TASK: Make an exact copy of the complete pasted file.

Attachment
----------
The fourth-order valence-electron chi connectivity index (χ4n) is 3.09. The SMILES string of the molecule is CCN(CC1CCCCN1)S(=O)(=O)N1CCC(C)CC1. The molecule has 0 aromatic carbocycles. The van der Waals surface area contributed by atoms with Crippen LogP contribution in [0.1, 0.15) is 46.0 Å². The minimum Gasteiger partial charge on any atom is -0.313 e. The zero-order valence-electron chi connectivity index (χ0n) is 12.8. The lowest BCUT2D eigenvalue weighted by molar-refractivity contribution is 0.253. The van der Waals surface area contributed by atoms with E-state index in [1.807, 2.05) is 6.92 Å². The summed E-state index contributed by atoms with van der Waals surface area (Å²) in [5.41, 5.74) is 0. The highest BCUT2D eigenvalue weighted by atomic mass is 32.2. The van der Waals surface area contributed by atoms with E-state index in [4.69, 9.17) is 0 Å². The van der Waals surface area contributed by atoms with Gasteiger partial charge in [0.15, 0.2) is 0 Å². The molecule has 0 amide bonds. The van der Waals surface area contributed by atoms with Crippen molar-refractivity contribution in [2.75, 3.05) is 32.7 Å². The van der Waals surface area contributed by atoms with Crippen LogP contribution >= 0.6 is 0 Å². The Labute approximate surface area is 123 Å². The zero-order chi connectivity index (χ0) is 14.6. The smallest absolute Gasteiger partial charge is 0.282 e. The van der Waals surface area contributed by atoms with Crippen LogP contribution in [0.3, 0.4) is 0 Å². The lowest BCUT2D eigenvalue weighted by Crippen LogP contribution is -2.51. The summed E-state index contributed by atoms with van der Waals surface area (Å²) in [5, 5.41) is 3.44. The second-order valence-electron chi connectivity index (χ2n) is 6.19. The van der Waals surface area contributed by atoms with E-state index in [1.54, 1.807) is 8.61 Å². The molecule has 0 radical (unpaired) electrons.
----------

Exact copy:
The fourth-order valence-electron chi connectivity index (χ4n) is 3.09. The SMILES string of the molecule is CCN(CC1CCCCN1)S(=O)(=O)N1CCC(C)CC1. The molecule has 0 aromatic carbocycles. The van der Waals surface area contributed by atoms with Crippen LogP contribution in [0.1, 0.15) is 46.0 Å². The minimum Gasteiger partial charge on any atom is -0.313 e. The zero-order valence-electron chi connectivity index (χ0n) is 12.8. The lowest BCUT2D eigenvalue weighted by molar-refractivity contribution is 0.253. The van der Waals surface area contributed by atoms with E-state index in [1.807, 2.05) is 6.92 Å². The summed E-state index contributed by atoms with van der Waals surface area (Å²) in [5.41, 5.74) is 0. The highest BCUT2D eigenvalue weighted by atomic mass is 32.2. The van der Waals surface area contributed by atoms with E-state index in [4.69, 9.17) is 0 Å². The van der Waals surface area contributed by atoms with Gasteiger partial charge in [0.15, 0.2) is 0 Å². The molecule has 0 amide bonds. The van der Waals surface area contributed by atoms with Crippen molar-refractivity contribution in [2.75, 3.05) is 32.7 Å². The van der Waals surface area contributed by atoms with Crippen LogP contribution >= 0.6 is 0 Å². The Labute approximate surface area is 123 Å². The zero-order chi connectivity index (χ0) is 14.6. The smallest absolute Gasteiger partial charge is 0.282 e. The van der Waals surface area contributed by atoms with Crippen LogP contribution in [0.3, 0.4) is 0 Å². The lowest BCUT2D eigenvalue weighted by Crippen LogP contribution is -2.51. The summed E-state index contributed by atoms with van der Waals surface area (Å²) in [5, 5.41) is 3.44. The second-order valence-electron chi connectivity index (χ2n) is 6.19. The van der Waals surface area contributed by atoms with E-state index in [1.54, 1.807) is 8.61 Å². The molecule has 0 radical (unpaired) electrons.